The Competition and Markets Authority (CMA) has launched a detailed study into the statutory audit market.
The initiative follows growing concerns about the quality and resilience of statutory audits, in particular as a result of the collapse of construction firm Carillion and retailer British Home Stores, and the criticism of those responsible for reviewing the companies’ accounts, as well as recent poor results from reviews of audit quality. The CMA’s study will sit alongside the current independent review led by Sir John Kingman into the Financial Reporting Council as the sector regulator.
The CMA’s market study will examine 3 main areas:
- Choice and switching. Changes put in place by the Competition Commission (the CMA’s predecessor) appear to have strengthened competition between the big four firms – Deloitte, KPMG, E&Y and PwC – but the largest UK Plcs still rely almost exclusively on one of them when selecting an auditor.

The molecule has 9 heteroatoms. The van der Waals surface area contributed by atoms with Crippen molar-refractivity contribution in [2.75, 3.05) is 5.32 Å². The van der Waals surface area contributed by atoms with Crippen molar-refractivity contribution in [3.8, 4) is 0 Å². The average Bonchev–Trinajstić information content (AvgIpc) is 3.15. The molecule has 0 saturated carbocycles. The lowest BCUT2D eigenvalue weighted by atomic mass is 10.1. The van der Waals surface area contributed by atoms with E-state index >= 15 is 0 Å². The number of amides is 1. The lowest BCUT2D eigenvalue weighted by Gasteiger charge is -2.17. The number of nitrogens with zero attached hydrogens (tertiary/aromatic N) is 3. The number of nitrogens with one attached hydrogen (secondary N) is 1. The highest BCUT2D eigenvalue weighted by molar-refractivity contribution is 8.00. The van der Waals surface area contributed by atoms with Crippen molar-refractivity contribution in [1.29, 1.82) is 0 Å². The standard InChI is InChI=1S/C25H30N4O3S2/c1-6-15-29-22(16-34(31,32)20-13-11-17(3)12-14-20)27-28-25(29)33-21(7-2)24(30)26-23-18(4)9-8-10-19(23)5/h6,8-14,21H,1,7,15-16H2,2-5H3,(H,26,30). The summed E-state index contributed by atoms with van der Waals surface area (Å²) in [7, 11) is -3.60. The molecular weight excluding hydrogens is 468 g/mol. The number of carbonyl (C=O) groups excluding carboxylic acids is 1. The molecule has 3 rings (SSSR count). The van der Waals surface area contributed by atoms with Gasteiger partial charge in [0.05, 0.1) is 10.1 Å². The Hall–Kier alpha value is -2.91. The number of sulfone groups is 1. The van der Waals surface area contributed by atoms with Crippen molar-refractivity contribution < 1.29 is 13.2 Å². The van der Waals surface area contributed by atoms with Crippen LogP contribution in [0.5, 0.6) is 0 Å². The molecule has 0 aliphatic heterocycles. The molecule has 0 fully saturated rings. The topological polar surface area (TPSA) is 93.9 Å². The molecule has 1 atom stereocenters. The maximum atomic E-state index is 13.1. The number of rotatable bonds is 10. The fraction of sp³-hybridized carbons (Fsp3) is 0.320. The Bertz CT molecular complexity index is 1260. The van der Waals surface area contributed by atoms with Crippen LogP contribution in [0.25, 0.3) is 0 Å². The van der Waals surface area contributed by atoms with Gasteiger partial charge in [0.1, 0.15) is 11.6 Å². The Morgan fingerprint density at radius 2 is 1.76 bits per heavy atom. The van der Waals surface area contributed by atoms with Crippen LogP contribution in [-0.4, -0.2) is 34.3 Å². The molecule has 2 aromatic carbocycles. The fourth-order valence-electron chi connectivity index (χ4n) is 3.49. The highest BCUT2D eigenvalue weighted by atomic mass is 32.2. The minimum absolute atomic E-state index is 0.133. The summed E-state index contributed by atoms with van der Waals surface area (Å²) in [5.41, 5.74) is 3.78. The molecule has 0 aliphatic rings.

- Resilience. The market study will examine what the role of the big four firms means for resilience – the risk being that each of the big four is “too big to fail”, potentially threatening long-term competition.
- Incentives. Companies, rather than their investors, select their own auditor. The CMA will examine concerns that this may result in a lack of incentive to produce challenging performance reviews.
Representations to the “Invitation to Comment” should be made to the CMA by no later than 30 October 2018.
The CMA will publish its market study report and the action (if any) which it proposes to take by no later than 8 October 2019.